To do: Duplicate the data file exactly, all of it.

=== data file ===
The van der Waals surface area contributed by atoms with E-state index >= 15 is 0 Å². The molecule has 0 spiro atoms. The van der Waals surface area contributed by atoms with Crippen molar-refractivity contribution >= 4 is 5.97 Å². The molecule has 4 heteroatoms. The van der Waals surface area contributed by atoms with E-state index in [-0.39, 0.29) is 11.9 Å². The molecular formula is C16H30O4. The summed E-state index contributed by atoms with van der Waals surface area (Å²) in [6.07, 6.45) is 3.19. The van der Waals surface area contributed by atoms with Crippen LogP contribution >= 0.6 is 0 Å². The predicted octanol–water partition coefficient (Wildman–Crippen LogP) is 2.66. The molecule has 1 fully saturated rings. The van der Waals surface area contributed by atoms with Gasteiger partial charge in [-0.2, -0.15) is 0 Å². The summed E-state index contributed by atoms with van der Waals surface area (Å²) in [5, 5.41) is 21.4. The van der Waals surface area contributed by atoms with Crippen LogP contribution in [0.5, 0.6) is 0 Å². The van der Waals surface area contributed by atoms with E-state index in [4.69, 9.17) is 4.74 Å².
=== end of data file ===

The van der Waals surface area contributed by atoms with E-state index >= 15 is 0 Å². The molecule has 0 spiro atoms. The van der Waals surface area contributed by atoms with Crippen molar-refractivity contribution >= 4 is 5.97 Å². The molecule has 4 heteroatoms. The van der Waals surface area contributed by atoms with E-state index in [-0.39, 0.29) is 11.9 Å². The molecular formula is C16H30O4. The summed E-state index contributed by atoms with van der Waals surface area (Å²) in [6.07, 6.45) is 3.19. The van der Waals surface area contributed by atoms with Crippen LogP contribution >= 0.6 is 0 Å². The predicted octanol–water partition coefficient (Wildman–Crippen LogP) is 2.66. The molecule has 1 fully saturated rings. The van der Waals surface area contributed by atoms with Gasteiger partial charge in [-0.2, -0.15) is 0 Å². The summed E-state index contributed by atoms with van der Waals surface area (Å²) in [5, 5.41) is 21.4. The van der Waals surface area contributed by atoms with Crippen LogP contribution in [0.5, 0.6) is 0 Å². The van der Waals surface area contributed by atoms with E-state index in [4.69, 9.17) is 4.74 Å².